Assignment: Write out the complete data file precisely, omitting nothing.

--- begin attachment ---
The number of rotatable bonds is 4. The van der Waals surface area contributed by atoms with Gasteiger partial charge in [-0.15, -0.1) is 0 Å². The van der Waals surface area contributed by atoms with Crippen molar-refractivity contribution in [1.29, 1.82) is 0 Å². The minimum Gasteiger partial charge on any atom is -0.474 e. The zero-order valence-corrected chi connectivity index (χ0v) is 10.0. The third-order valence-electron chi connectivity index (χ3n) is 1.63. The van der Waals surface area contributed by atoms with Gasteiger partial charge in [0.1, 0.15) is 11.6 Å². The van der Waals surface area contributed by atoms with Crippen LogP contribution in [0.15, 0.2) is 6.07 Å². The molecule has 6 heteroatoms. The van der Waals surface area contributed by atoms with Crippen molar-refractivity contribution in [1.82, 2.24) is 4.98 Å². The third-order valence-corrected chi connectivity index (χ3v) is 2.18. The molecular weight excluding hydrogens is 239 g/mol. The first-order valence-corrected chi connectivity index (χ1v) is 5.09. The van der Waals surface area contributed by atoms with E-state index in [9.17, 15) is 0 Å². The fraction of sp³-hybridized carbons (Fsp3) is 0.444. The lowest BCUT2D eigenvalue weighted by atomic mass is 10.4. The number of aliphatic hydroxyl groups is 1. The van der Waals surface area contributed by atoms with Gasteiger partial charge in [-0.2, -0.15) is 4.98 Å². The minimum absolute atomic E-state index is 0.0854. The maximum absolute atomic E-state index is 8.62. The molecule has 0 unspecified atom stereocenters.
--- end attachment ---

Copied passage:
The number of rotatable bonds is 4. The van der Waals surface area contributed by atoms with Gasteiger partial charge in [-0.15, -0.1) is 0 Å². The van der Waals surface area contributed by atoms with Crippen molar-refractivity contribution in [1.29, 1.82) is 0 Å². The minimum Gasteiger partial charge on any atom is -0.474 e. The zero-order valence-corrected chi connectivity index (χ0v) is 10.0. The third-order valence-electron chi connectivity index (χ3n) is 1.63. The van der Waals surface area contributed by atoms with Gasteiger partial charge in [0.1, 0.15) is 11.6 Å². The van der Waals surface area contributed by atoms with Crippen LogP contribution in [0.15, 0.2) is 6.07 Å². The molecule has 6 heteroatoms. The van der Waals surface area contributed by atoms with Crippen molar-refractivity contribution in [1.82, 2.24) is 4.98 Å². The third-order valence-corrected chi connectivity index (χ3v) is 2.18. The molecular weight excluding hydrogens is 239 g/mol. The first-order valence-corrected chi connectivity index (χ1v) is 5.09. The van der Waals surface area contributed by atoms with E-state index in [9.17, 15) is 0 Å². The fraction of sp³-hybridized carbons (Fsp3) is 0.444. The lowest BCUT2D eigenvalue weighted by atomic mass is 10.4. The number of aliphatic hydroxyl groups is 1. The van der Waals surface area contributed by atoms with Gasteiger partial charge in [-0.2, -0.15) is 4.98 Å². The minimum absolute atomic E-state index is 0.0854. The maximum absolute atomic E-state index is 8.62. The molecule has 0 unspecified atom stereocenters.